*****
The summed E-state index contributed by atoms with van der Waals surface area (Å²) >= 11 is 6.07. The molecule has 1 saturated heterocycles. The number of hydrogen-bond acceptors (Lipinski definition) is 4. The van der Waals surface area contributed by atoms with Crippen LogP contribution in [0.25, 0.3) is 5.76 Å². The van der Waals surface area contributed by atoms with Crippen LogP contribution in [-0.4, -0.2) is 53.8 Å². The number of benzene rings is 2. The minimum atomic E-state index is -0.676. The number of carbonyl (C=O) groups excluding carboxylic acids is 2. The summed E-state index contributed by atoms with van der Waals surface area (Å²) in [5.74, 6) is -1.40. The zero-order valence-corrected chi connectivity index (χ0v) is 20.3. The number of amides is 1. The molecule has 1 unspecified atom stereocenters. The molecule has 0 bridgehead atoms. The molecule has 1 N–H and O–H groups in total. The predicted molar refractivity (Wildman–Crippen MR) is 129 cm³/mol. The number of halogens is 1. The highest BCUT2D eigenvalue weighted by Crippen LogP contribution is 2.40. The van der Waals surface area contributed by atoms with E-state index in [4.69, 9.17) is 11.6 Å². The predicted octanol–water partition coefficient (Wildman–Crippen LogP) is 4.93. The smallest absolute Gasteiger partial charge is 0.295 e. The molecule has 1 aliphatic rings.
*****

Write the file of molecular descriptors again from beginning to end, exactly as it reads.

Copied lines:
The summed E-state index contributed by atoms with van der Waals surface area (Å²) >= 11 is 6.07. The molecule has 1 saturated heterocycles. The number of hydrogen-bond acceptors (Lipinski definition) is 4. The van der Waals surface area contributed by atoms with Crippen LogP contribution in [0.25, 0.3) is 5.76 Å². The van der Waals surface area contributed by atoms with Crippen LogP contribution in [-0.4, -0.2) is 53.8 Å². The number of benzene rings is 2. The minimum atomic E-state index is -0.676. The number of carbonyl (C=O) groups excluding carboxylic acids is 2. The summed E-state index contributed by atoms with van der Waals surface area (Å²) in [5.74, 6) is -1.40. The zero-order valence-corrected chi connectivity index (χ0v) is 20.3. The number of amides is 1. The molecule has 1 unspecified atom stereocenters. The molecule has 0 bridgehead atoms. The molecule has 1 N–H and O–H groups in total. The predicted molar refractivity (Wildman–Crippen MR) is 129 cm³/mol. The number of halogens is 1. The highest BCUT2D eigenvalue weighted by Crippen LogP contribution is 2.40. The van der Waals surface area contributed by atoms with E-state index in [4.69, 9.17) is 11.6 Å². The predicted octanol–water partition coefficient (Wildman–Crippen LogP) is 4.93. The smallest absolute Gasteiger partial charge is 0.295 e. The molecule has 1 aliphatic rings.